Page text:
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September 01, 2010

Comments

Ben

Do you know of anyone else blogging on this gathering, or do you plan to give updates? I would LOVE to hear what's being discussed and feel like this is a necessary meeting indeed...

Adoc2be

My parents are heavily involved in their own Methodist church in a rural community. The church's role call is growing for them.

I find having dynamic leaders and speakers is what calls those of us who have fallen to the wayside. Not that I believe my opinion on your blog comment will matter, but here goes:

When I was making in excess of $200k a year, the church people seemed welcoming and loved having me in the Sunday services. I was always asked my latest travels, who I'd helped, if I was headed back to med school yet.

The pastor was amazing at getting his flock to church every week because 1) we loved his stories and 2) those same stories made us go home and rethink our lives and our purpose. He was also very instrumental in helping close the gap between the married couples raising kids, and those of us who were single parents. Overall, our community was wealthy.

In 2007, I told my then employer, a global publicly held company to restate their financials to the SEC as I thought the threshhold for variance had been exceeded for far too many quarters. Including the fraud investigation being done internally by a controller in another country that was being hidden from me (I was VP of internal audit), and some other issues that were waving red flags, I met with my own advisors and deemed it time for restate.

I was fired. My $200k+ job went the way of the dodo bird. And the church people... well, they didn't care so much anymore about whether I came or not... they just wanted to know if I was going to contribute to their retirement home fundraising goals.

I was not. I was dearly trying to save my home in the deepest recession since the Great Depression with a "name" that was now mud.

Not once did any one person reach out from that church, or any other, to see what they could do to help, or just to listen.

Not once did the pastor of that church call to see how I was holding up, if only to lend an ear.

When I turned over the keys to my house in early May, some of the church people showed up at my moving sale to see "what I was going to do with the house" and asked worse/more intrusive questions.

From the pulpit you (lay leaders, pastors, and bishops) can espouse the Bible but you have to instill dignity, goodwill, and hope in your people.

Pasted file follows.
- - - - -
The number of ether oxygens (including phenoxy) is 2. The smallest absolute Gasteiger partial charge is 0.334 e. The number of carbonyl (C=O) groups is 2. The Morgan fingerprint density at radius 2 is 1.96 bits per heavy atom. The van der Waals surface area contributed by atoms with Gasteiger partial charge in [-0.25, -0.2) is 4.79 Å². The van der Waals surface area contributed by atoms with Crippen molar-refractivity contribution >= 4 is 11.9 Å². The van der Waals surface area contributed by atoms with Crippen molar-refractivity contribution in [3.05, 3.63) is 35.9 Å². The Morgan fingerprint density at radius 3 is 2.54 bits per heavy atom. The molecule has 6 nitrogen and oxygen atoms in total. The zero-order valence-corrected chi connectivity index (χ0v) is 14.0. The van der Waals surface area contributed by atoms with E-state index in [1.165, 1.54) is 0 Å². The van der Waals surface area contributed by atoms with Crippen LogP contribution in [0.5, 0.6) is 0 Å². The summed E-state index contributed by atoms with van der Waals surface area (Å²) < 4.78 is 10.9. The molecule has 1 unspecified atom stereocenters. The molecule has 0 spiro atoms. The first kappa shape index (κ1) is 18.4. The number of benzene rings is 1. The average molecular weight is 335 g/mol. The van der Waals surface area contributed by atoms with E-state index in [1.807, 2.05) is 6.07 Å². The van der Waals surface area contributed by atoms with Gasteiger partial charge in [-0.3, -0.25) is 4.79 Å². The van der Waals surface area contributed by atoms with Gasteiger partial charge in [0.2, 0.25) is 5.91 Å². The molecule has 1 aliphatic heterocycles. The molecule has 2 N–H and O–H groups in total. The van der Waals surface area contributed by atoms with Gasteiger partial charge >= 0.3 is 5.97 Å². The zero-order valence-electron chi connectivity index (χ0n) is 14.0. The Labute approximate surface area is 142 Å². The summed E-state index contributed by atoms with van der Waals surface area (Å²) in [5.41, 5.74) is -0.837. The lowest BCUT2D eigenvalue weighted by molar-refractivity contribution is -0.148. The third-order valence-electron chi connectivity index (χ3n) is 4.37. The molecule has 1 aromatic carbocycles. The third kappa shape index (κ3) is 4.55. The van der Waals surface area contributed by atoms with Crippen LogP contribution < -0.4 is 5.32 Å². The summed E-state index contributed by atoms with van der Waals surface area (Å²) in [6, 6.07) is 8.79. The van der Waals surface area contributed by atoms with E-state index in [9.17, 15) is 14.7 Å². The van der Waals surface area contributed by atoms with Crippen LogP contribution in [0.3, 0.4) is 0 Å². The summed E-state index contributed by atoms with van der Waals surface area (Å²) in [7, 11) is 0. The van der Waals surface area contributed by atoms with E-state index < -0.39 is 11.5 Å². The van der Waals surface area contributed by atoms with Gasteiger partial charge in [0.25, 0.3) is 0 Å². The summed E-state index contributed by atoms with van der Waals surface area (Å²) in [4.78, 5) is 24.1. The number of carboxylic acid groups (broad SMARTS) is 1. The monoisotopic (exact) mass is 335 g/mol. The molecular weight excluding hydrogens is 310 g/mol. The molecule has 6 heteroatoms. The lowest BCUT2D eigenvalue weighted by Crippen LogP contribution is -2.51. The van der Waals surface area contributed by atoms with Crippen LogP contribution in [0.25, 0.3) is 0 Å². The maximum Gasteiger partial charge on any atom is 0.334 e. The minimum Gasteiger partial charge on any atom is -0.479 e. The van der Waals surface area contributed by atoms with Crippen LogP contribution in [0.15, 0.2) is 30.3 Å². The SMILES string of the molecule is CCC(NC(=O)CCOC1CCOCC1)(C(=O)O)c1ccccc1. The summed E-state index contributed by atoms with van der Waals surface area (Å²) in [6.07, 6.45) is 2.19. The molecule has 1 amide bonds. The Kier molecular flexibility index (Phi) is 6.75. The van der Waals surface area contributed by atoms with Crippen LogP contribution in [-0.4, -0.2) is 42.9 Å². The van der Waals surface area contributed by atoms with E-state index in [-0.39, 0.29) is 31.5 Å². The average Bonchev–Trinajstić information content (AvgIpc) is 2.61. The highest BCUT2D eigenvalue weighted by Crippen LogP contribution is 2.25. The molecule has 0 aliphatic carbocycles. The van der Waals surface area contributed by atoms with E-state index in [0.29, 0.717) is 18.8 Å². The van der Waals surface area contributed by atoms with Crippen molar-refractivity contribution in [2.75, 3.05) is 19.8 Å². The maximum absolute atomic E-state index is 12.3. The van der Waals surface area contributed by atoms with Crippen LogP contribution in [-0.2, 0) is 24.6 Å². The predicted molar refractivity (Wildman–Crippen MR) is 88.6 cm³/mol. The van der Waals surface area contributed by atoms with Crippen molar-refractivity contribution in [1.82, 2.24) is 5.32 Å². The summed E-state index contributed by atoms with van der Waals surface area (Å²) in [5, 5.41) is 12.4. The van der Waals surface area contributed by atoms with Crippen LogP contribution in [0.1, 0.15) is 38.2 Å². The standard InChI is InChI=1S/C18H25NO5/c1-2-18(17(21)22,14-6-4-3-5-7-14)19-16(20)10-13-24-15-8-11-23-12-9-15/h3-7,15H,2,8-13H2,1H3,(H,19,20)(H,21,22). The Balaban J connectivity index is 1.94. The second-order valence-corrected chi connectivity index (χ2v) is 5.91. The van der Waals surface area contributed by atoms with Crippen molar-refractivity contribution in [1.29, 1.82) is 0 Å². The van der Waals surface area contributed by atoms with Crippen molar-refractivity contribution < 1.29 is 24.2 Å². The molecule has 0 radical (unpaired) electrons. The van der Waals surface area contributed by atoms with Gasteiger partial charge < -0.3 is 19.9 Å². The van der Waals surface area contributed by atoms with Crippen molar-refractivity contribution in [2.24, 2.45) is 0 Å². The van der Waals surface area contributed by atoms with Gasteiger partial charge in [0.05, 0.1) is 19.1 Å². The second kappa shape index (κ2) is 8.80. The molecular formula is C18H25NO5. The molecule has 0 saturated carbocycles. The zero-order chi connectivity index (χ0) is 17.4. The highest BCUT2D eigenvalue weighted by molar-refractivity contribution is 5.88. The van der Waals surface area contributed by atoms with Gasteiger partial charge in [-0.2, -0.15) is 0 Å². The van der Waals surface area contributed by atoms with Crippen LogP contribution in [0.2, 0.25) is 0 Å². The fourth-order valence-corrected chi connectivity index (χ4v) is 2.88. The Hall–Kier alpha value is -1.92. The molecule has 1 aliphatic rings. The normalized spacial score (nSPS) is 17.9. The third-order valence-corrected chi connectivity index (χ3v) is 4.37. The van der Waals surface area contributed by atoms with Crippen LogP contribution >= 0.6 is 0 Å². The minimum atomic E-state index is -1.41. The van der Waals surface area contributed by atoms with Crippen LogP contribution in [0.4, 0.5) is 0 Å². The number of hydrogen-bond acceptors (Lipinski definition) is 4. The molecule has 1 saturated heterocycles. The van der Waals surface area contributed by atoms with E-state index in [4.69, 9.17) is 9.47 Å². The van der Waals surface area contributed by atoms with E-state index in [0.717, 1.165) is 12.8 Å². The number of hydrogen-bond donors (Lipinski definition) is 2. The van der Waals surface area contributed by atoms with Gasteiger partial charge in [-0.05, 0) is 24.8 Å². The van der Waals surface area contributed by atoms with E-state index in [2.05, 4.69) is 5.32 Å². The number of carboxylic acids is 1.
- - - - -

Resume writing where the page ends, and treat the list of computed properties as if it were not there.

We have gone from a country where we care about our neighbors to a country where we only care about them as long as they are beneath us on the totem pole.

Ironically, as my financial life unwound akin to Hurricane Katrina, I have not changed. Those who knew me before the mess said I'm the same person. I thank God (truly) that HE gave me the dignity to withstand the dishonorable things said and done to me... up to and including my boss who fired me saying, "I've been praying about this situation."

Instill goodwill in your flock. Make sure the people they are on the street are the ones YOU see in your congregation on Sunday mornings. Make sure THEY are reaching out to those in need NOT because they have to, but because they want to.

Instill dignity in your congregation. Make sure the people understand what that dignity is as many have lost their focus on how to behave.

I believe both of those, if seen in others will lead those of us who have left, to come back.

It is not that I don't believe. I don't believe in the people who enjoyed watching my life unwind and have no desire to return to them (or the church).

My best to you and your family at this really hard time. Ava remains in my thoughts, your family in my prayers.

Matt J.

Adoc2be, I'm sorry. I very suddenly came to a realization this week that I'm leading my church in a way that fosters similar attitudes and repentantly pray that your experience will not happen where I am. I hope you don't mind if I share your story as I seek to lead us.

Mark, I'm praying for y'all. I hope that the wisdom you all find from Jesus in your time together will help all of us United Methodist pastors lead faithfully.

Cbarbour

It's hard for me to imagine you and 135 other people trying to figure out how to reach people by traveling to what looks like God's country. I'm looking at this restaurant wondering what the average meal costs.

I'm not surprised that the average person feels far from Christ. They're far from their church leadership.

Mark Beeson

Thanks Charbour.

I probably should have mentioned that all the bishops, pastors and all their spouses were invited here by a wonderful couple who gifted most of the expenses for this meeting! Amazing generosity! They were so committed to this gathering (unlike anything that has happened before) that they joyfully offered this gift. I'm glad you prompted me to publicly express our deep and sincere appreciation for their marvelous contribution to our efforts - including the costs of this meal.

- Mark Beeson

PS - By the way, you'd be surprised how many people in "God's country" feel far from Christ.

Cbarbour

That's great to hear but what I meant is that I wonder how hard is it for people to relate to the church leadership anymore. And vice versa. For the average person, a night at Olive Garden is a big deal. I certainly don't begrudge you any of the blessings you have, but look at your life. Fishing, traveling, Rome, fine dining.

When so many people are unemployed or under employed and don't know how they're going to put food on the table or pay the mortgage, do they feel their church leadership understands and/or cares about them?

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